Posts Tagged ‘visiblity

22
Feb
14

No Longer Blogger Anonymous , or “Hi, my name is Mari, and I’m a blogger.”

So, as I promised in the last post, here’s where I tell you all who I am.

My name is (legally) Amara, but pretty much everyone calls me Mari (which is pronounced Mar-EE, not MAIR-ee, or muh-REE). My middle name is Brighe (pronounced Bree). I’m 31, and I live in southeast Michigan. I’m a 1st year PhD student at a local university medical school, studying Molecular Biology and Genetics. Before that I spend 5 years working as a medical laboratory professional, and I’m board-certified by the American Society of Clinical Pathology. I studied biochemistry and film history/theory as undergraduate. I’ve (kind of disappointingly) lived in Michigan my entire life. I own a little house of my own that I share with a very needy jerk of a cat named after a famous female scientist, whom i love to pieces.  I’m in a relationship with someone who makes me very happy.

I’m tallish for a girl, chubby, with a mess of frizzy/curly hair dyed purple with bangs that are constantly in my face, and I wear nerdy hipster glasses. I’m fairly extensively tattooed and constantly adding more. I’m not overly caught up in butch/femme labels or rigid limits on how I present. My hair is pretty much always up in a ponytail/pigtails/bun/braid, and I’m usually in jeans and a t-shirt. But, I have my goth girl moments, my punk rock hard-femme moments, my sexy librarian moments, and every so often, I even put on a dress (but I need a damn good reason for it).  Oh, and I have a minor obsession with Doc Martens (and by obsession, I mean I own at least a dozen pairs).

I’m very openly queer, as I’ve mentioned elsewhere in the blog. I tend to simplify to “lesbian” or “gay” when talking to straight folks who don’t much experience with queer issues, but I think both words have a lot of political baggage associated with them, so “queer” is my preferred term. I’m also a neurodiverse person- in particular, a high-functioning autistic/Aspergerian- and I do put effort into educating/advocating for the understanding and acceptance of neurodiversity (and gods help you if you mention Autism Speaks in front of me).

I consider myself to be an intersectional feminist; I’m a firm believer in the importance of diversity and inclusiveness in the feminist movement, and in examining/understanding how other forms of oppression and privilege interact with sexism and patriarchal control, particularly racism, classism, heterosexism, and cissexism.  I’m most active in advocating for abortion rights/body autonomy, economic justice, and fighting human trafficking.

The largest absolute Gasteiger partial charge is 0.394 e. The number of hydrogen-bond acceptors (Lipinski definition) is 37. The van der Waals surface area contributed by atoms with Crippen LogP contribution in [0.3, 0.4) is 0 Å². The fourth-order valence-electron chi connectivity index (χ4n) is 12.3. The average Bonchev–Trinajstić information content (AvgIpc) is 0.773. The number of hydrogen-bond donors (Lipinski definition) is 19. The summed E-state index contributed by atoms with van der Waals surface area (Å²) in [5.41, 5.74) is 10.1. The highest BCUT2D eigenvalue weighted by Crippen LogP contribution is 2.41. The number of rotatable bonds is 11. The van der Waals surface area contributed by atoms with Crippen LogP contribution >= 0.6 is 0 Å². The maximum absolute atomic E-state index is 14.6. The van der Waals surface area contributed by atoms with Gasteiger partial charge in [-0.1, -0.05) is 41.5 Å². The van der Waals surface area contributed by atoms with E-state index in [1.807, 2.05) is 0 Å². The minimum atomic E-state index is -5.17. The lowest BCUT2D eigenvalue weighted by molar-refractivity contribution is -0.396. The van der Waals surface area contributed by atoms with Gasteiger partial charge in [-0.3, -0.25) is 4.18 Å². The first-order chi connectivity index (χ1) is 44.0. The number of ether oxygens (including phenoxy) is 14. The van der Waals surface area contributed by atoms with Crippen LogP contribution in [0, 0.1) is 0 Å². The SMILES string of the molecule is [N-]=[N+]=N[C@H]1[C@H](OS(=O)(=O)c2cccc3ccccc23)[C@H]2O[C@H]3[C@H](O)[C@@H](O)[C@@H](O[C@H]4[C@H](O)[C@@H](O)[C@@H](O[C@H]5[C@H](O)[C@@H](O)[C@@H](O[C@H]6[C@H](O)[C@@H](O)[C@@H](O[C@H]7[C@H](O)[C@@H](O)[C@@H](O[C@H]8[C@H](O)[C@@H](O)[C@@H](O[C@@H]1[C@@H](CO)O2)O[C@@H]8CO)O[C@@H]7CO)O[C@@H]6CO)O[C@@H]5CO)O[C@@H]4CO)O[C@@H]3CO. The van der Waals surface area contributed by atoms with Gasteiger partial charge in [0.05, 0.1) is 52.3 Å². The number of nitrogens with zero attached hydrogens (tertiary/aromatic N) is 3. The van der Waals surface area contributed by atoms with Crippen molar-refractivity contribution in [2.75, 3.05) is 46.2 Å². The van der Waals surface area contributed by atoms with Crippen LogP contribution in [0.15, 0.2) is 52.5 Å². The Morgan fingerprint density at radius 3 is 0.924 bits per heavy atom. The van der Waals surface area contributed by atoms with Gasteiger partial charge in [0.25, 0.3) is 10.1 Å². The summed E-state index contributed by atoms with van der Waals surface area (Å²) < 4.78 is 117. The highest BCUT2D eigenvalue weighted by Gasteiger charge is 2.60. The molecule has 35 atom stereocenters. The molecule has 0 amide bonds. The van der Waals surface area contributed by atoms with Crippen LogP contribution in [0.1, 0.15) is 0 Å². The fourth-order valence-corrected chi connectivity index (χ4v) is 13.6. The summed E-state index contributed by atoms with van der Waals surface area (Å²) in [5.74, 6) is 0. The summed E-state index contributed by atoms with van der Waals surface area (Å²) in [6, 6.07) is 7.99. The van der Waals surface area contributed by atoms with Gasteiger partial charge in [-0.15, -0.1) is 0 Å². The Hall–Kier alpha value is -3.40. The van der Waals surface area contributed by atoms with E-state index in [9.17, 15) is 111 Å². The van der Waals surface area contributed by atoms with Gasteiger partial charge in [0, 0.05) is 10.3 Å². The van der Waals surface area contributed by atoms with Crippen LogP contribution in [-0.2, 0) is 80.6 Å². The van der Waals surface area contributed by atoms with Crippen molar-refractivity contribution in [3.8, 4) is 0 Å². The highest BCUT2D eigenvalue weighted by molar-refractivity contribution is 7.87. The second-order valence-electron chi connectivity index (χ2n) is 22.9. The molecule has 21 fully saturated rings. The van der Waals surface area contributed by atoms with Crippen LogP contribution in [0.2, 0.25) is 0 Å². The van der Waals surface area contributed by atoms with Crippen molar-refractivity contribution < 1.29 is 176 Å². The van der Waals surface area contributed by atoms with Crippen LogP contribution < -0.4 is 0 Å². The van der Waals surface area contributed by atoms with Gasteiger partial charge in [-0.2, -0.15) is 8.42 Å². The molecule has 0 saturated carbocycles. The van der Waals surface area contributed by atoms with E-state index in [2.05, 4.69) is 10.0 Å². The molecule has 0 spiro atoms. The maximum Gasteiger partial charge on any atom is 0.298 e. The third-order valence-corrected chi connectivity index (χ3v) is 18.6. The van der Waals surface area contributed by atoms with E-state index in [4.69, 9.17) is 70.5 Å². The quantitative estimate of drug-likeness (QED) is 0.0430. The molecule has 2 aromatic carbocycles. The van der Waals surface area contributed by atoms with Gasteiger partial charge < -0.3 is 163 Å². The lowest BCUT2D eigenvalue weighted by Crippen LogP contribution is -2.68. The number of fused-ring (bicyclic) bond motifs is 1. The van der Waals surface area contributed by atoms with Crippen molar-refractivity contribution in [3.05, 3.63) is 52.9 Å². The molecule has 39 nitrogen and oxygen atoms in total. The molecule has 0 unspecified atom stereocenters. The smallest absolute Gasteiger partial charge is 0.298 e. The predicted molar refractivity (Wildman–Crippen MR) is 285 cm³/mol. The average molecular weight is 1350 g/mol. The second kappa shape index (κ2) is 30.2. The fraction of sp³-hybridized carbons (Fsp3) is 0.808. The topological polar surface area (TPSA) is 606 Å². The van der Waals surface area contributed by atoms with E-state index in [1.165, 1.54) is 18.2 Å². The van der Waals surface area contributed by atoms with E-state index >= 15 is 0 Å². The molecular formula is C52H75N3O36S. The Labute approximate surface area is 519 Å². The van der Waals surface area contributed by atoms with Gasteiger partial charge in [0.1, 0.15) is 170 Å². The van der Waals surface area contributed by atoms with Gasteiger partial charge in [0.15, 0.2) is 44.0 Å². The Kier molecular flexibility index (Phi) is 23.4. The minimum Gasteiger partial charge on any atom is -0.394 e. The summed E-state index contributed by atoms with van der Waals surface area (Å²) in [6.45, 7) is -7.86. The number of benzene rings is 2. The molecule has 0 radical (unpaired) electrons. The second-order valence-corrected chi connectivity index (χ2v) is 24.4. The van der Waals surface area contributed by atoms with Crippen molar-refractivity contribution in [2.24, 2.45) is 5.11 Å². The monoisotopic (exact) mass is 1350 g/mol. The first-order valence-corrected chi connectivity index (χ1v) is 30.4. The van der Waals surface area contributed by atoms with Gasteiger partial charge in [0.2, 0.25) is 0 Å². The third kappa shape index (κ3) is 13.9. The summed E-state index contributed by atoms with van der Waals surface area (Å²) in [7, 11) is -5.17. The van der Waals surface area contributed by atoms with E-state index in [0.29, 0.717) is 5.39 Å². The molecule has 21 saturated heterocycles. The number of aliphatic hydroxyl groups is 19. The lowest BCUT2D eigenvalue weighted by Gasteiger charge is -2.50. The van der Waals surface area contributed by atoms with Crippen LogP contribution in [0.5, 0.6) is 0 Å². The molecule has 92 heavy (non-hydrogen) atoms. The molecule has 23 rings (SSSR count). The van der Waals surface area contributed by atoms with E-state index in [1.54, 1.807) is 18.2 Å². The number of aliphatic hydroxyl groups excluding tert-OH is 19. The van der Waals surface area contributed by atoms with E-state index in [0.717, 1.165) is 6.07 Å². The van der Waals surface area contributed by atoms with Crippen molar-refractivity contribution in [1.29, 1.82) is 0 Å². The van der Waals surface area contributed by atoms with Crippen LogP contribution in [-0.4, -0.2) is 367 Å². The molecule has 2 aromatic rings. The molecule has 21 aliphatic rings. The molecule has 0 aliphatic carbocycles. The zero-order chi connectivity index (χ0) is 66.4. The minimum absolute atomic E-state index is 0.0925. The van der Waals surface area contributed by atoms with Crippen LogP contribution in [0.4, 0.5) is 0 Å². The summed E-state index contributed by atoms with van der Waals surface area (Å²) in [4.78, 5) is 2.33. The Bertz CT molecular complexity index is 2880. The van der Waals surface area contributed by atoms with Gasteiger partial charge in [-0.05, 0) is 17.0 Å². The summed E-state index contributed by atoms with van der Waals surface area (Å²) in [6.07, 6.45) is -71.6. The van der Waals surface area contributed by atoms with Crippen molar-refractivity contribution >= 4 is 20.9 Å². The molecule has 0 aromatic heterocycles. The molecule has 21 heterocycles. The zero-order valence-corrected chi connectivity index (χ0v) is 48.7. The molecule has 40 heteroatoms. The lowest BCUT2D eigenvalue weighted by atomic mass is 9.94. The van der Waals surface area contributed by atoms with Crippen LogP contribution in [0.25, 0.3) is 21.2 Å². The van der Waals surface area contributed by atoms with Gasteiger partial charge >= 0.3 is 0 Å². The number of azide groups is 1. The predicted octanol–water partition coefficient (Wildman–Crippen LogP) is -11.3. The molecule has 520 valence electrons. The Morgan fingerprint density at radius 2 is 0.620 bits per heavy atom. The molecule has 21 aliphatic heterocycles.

I keep a pretty busy life. I’m a full-time PhD student and Graduate Research Assistant, and I do some contract consulting work on the side. I’m also a professional DJ and electronic music performer, and I sit on the Board of Directors of an educational non-profit. I’m also a very active member of the Midwest science-fiction convention community- I generally attend 5-7 conventions a year or more and I consider the convention community to be my family. And of course, I’m an active trans, queer, and feminist advocate. I also read prolifically, dabble in photography, and love to travel when I get the opportunity.

And because I promised, here’s a photo (taken today, even!):

Mari2-21-14

This feels like it’s just about the most boring post I’ve ever written, and I apologize for that. I’m not actually very good at talking about myself, and I think it shows here. But, there you have it…I’m officially de-anonymized!

[For safety sake, I’ve chosen to not share the city I live in, or the school I attend. I’m choosing not to post my last name to the blog because quite frankly, it’s ugly, and because I respect the privacy of the rest of my family who’d prefer I not call attention to them via my writings.]

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22
Feb
14

On Blog Anonymity and My Commitment to Visiblity, or “I can’t have my cake and eat it, too.”

When I started this blog project, I made a very conscious decision to not share much in the way of identifiable details about myself, or any pictures of what I look like. I’m a fairly shy person by nature, and TNF was started primarily as a project to flex writing skills that had gotten rusty and vent some political frustrations about issues I care about, so it just didn’t seem that important. I was also not enamored with the idea of sharing pictures of myself to the creeper/hate-machine that is the internet, especially when I still at a point where my self-esteem was fairly fragile. I’ve seen so many other trans writers end up with their photos on 4chan, reddit, and the like, or just enduring the constant stream of creepers and haters on twitter or blog comments, and I didn’t want to deal with any of that. But most of all, I felt like it would be contributing to the lurid fashion in which the world (and the internet in particular) treat trans people. I felt like they don’t want to read our words or hear our thoughts- they want to stare at our pictures because we’re still a visual novelty. I didn’t want people to find their way to my blog for a sideshow-style glimpse of another trans woman…I just wanted people to read my writing.